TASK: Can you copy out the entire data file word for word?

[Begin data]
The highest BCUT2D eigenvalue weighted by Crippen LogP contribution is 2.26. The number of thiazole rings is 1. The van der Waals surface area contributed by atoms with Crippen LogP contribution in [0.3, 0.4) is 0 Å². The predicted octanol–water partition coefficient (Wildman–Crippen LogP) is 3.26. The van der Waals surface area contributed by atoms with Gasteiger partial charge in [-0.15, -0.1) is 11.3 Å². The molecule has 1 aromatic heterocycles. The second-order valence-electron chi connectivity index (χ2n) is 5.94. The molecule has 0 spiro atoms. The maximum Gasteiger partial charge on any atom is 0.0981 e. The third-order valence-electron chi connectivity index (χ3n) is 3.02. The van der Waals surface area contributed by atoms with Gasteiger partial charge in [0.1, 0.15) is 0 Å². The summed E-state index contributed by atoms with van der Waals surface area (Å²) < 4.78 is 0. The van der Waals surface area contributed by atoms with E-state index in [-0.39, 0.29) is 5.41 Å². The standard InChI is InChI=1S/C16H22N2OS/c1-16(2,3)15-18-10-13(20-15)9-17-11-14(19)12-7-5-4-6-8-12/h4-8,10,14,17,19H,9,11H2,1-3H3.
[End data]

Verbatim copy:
The highest BCUT2D eigenvalue weighted by Crippen LogP contribution is 2.26. The number of thiazole rings is 1. The van der Waals surface area contributed by atoms with Crippen LogP contribution in [0.3, 0.4) is 0 Å². The predicted octanol–water partition coefficient (Wildman–Crippen LogP) is 3.26. The van der Waals surface area contributed by atoms with Gasteiger partial charge in [-0.15, -0.1) is 11.3 Å². The molecule has 1 aromatic heterocycles. The second-order valence-electron chi connectivity index (χ2n) is 5.94. The molecule has 0 spiro atoms. The maximum Gasteiger partial charge on any atom is 0.0981 e. The third-order valence-electron chi connectivity index (χ3n) is 3.02. The van der Waals surface area contributed by atoms with Gasteiger partial charge in [0.1, 0.15) is 0 Å². The summed E-state index contributed by atoms with van der Waals surface area (Å²) < 4.78 is 0. The van der Waals surface area contributed by atoms with E-state index in [-0.39, 0.29) is 5.41 Å². The standard InChI is InChI=1S/C16H22N2OS/c1-16(2,3)15-18-10-13(20-15)9-17-11-14(19)12-7-5-4-6-8-12/h4-8,10,14,17,19H,9,11H2,1-3H3.